First a quick update on what we are using at Vermont Academy. (We are just now beginning to look at options for next year, though we won't be making a final decision until March or April.)
Our standard model Tablet PC this year was the HP TC4400. We opted for the high-end model with all the bells and whistles, most importantly an indoor/outdoor screen. It is a pretty sweet computer and I am pleased to be using one as a secondary Tablet PC and development computer. It is running Vista Ultimate (from MSDN) quite happily and I am VERY pleased with Vista. Now if I could just get the HP drivers to enable the buttons and a few other odds and ends like the microphone… Maybe after the consumer release of Vista…
But my primary Tablet is still my trusty and aging TC1100. Much as I like the horsepower, bigger screen, outdoor viewable screen, etc., of the TC4400, the form factor of the TC1100 is still closer to "right" in my opinion.
So, without further ado, my specs for the perfect Tablet PC. HP (or anyone else), feel free to claim these for your own. Just let me be a tester for you.
Size and weight: The external dimensions should be barely larger than the screen. The weight of the keyboard-less Tablet should be under 3 pounds, preferably around 2 pounds. NEC had a 2.2 pound Tablet years ago. One half, perhaps three quarters of an inch thick, but no thicker. The keyboard weight is discussed below.
Screen: 12.1" is the sweet spot here. Large enough to be useful, small enough to carry around conveniently. Indoor/outdoor viewable. Wide, wide viewing angle. No extra bezel around the keyboard beyond what is necessary. TabletKiosk seems to have this down well.
Memory: 2 Gig standard, max of at least 4 Gig. USER ACCESSIBLE! All the Tablets I've seen hide one of the chips, so an upgrade that requires the replacement of the internal chip is not possible by the end user.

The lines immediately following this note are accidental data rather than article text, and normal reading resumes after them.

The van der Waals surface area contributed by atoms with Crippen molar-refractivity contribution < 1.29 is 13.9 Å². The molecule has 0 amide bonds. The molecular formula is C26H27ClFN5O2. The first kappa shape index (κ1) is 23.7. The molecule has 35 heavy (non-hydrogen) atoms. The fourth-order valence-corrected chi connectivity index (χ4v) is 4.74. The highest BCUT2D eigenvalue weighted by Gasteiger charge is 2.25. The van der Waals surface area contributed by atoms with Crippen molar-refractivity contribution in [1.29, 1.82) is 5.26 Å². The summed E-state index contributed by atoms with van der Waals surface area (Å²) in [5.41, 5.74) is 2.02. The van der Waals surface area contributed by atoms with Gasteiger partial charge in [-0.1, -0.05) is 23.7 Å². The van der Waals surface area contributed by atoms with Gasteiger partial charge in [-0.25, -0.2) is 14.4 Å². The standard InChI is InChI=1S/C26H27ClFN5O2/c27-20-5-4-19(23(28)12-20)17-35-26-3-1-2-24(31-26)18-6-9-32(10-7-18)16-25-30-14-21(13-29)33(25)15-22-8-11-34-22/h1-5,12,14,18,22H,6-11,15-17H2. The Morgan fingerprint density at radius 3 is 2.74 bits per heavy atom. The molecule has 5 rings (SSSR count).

Keyboard (and ports): It must be both detachable and secure when connected. The Tablet should be able to fold over the keyboard face up or face down. The small clips on the TC1100 are a weak point and we have seen many a keyboard bite the dust when the hinge broke when dropped. Why do we have to have inserts into the Tablet from the keyboard? How about a connection that actually grasps the outside of the Tablet itself enough to hold it securely? If the electrical connector is designed right, the Tablet could go in either way and there wouldn't even need to be a pivoting hinge. (I'm not 100% sure of this, so make sure I get to see those early prototypes, OK?) Weight of the keyboard is not a key factor! In fact, I would prefer a keyboard that actually weighs as much or more than the Tablet itself. Put a second battery in the keyboard. Heck, put a huge battery in it. My TC4400 has a couple pound battery attached that gives me many hours of usable time. Stick that inside the keyboard. Put an (optional) optical drive in the keyboard itself. Put most of the connectors (several USB, modem, etc., maybe even the Ethernet connector) into the keyboard. The only regular ports I really need on the Tablet itself are a couple of USB ports, audio and microphone, SD card slot and (probably) a PC-Card slot. Maybe the Ethernet, though I find that when I use that I am generally on the keyboard anyway. The advantage of a heavy keyboard is that you won't carry it when you don't need it (and generally this is also when I don't need most of the connectors). You can offload some weight from the Tablet itself this way. When you do need the keyboard, it is heavy enough to make the system stable, not top-heavy like the TC1100. Oh, and make it a decent keyboard to use. While I love using a Tablet in slate mode, I am a touch typist and I want a real keyboard… Last thing on this point: make sure that the keyboard latches securely when closed. I find it very unpleasant to hold a tablet with the keyboard attached (convertible or hybrid) and feel that movement between the two pieces. It's a common complaint.